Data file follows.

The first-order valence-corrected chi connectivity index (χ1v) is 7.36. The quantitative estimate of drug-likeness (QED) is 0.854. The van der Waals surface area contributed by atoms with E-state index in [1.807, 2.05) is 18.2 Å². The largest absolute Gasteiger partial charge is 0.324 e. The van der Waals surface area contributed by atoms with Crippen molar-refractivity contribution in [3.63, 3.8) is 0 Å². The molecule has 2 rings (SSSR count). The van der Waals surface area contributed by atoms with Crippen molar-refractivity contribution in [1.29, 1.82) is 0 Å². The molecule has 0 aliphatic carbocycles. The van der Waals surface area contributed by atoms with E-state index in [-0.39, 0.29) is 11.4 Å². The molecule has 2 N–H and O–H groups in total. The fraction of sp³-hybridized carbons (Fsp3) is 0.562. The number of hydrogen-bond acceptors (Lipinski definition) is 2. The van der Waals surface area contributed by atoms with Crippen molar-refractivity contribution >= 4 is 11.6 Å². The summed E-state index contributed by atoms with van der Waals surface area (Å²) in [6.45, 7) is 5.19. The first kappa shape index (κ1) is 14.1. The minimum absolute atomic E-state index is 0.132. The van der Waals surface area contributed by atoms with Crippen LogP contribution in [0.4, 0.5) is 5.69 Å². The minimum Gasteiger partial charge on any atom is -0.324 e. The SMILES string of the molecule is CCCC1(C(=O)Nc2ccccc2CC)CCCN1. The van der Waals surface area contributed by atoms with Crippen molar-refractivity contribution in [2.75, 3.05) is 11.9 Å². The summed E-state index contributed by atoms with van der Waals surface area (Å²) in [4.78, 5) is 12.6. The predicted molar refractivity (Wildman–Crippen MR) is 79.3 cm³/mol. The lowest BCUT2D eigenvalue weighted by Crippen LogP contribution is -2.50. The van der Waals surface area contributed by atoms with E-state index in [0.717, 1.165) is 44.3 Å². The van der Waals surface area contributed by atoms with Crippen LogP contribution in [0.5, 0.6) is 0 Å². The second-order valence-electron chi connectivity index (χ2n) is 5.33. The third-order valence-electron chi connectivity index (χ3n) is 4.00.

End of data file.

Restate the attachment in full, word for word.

The first-order valence-corrected chi connectivity index (χ1v) is 7.36. The quantitative estimate of drug-likeness (QED) is 0.854. The van der Waals surface area contributed by atoms with E-state index in [1.807, 2.05) is 18.2 Å². The largest absolute Gasteiger partial charge is 0.324 e. The van der Waals surface area contributed by atoms with Crippen molar-refractivity contribution in [3.63, 3.8) is 0 Å². The molecule has 2 rings (SSSR count). The van der Waals surface area contributed by atoms with Crippen molar-refractivity contribution in [1.29, 1.82) is 0 Å². The molecule has 0 aliphatic carbocycles. The van der Waals surface area contributed by atoms with E-state index in [-0.39, 0.29) is 11.4 Å². The molecule has 2 N–H and O–H groups in total. The fraction of sp³-hybridized carbons (Fsp3) is 0.562. The number of hydrogen-bond acceptors (Lipinski definition) is 2. The van der Waals surface area contributed by atoms with Crippen molar-refractivity contribution >= 4 is 11.6 Å². The summed E-state index contributed by atoms with van der Waals surface area (Å²) in [6.45, 7) is 5.19. The first kappa shape index (κ1) is 14.1. The minimum absolute atomic E-state index is 0.132. The van der Waals surface area contributed by atoms with Crippen LogP contribution in [0.4, 0.5) is 5.69 Å². The minimum Gasteiger partial charge on any atom is -0.324 e. The SMILES string of the molecule is CCCC1(C(=O)Nc2ccccc2CC)CCCN1. The van der Waals surface area contributed by atoms with Crippen molar-refractivity contribution in [2.75, 3.05) is 11.9 Å². The summed E-state index contributed by atoms with van der Waals surface area (Å²) in [4.78, 5) is 12.6. The predicted molar refractivity (Wildman–Crippen MR) is 79.3 cm³/mol. The lowest BCUT2D eigenvalue weighted by Crippen LogP contribution is -2.50. The van der Waals surface area contributed by atoms with E-state index in [0.717, 1.165) is 44.3 Å². The van der Waals surface area contributed by atoms with Crippen LogP contribution in [0.5, 0.6) is 0 Å². The second-order valence-electron chi connectivity index (χ2n) is 5.33. The third-order valence-electron chi connectivity index (χ3n) is 4.00.